Easterly winds mean fishing best on west side of river, farther north in Buras
The river is too low, the river is too high. This, and complaints about a certain oil spill that occurred a few years, ago seem to be excuses pushed by fishing guides as of recently.
Capt. Lloyd Landry of Outcast Fishing Charters knows there always seems to be some kind of excuse when the Mississippi fails to yield gnarly trout numbers. But sometimes you just have to get out there, improvise and fish.“It’s really just the wind. The wind is killing us. Usually they are skull-dragging the trout on the east side of the mouth (of the river) this time of year,” Landry said. “Buras is still doing pretty good, though.”
Anyone thinking about heading down to the mouth of the river within the next few days should expect conditions to be somewhat favorable for trout fishing on the west side, but the trout fishing farther east will not be as viable.
Landry experienced very high water due to the harsh easterly wind conditions. This causes shrimp and baitfish to hold up farther in the grass and cane of the marsh, where the redfish follow.
“I went fishing on the east side (of the river), and just decided to go and sight-fish the reds back in the marsh,” Landry said. “We had to work for them but had 15 reds in the boat by the end of the day.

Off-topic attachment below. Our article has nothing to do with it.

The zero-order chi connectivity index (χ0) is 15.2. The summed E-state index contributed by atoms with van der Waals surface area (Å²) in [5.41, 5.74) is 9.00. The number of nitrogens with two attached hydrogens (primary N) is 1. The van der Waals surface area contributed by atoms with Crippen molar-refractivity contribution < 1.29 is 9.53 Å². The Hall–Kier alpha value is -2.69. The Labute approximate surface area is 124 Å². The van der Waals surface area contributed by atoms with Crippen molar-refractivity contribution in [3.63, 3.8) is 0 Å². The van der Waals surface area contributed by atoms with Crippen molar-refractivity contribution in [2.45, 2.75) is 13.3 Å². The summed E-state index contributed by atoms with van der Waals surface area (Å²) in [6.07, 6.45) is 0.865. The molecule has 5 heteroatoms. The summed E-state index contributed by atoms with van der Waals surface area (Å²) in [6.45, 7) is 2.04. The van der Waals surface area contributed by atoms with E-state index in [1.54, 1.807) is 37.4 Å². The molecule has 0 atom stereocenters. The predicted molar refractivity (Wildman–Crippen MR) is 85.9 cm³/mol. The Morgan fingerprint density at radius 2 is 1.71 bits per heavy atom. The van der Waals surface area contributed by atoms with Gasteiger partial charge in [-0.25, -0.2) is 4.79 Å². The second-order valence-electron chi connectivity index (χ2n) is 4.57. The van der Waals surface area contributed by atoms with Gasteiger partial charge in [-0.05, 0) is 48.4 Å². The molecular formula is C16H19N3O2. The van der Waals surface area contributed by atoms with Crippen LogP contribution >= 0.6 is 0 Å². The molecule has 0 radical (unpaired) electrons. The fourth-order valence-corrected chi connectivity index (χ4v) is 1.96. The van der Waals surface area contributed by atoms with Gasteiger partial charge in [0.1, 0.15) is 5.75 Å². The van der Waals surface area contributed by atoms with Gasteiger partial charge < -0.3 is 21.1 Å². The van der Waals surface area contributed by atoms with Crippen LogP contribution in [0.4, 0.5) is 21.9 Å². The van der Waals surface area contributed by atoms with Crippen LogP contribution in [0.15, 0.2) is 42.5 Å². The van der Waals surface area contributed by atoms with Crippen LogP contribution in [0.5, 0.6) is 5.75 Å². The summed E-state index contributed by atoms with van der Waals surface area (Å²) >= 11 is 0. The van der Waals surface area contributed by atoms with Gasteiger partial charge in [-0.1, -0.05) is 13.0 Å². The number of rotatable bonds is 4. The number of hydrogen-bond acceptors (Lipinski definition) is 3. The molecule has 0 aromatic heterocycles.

“I just used a Gulp! chartreuse curl-tail and H&H black minnow with chartreuse tail, but I find that Gulp! under a cork really turns the fish on if I’m having a tough time.”
The average redfish at the mouth of the river seem to be bull reds because the high water allows the slot reds to get even farther back into the cane and grass surrounding the bays around Venice.
“We’re catching more 28- to 35-inch reds than normal. The rat reds just aren’t there like they are normally.” Landry explained.
The forecast for the weekend (June 22-24) isn’t very promising, with NOAA calling for 15- to 20-knot winds all weekend. These brisk breezes will be from more northeasterly, so that’s a plus for those heading to the western side of the river.
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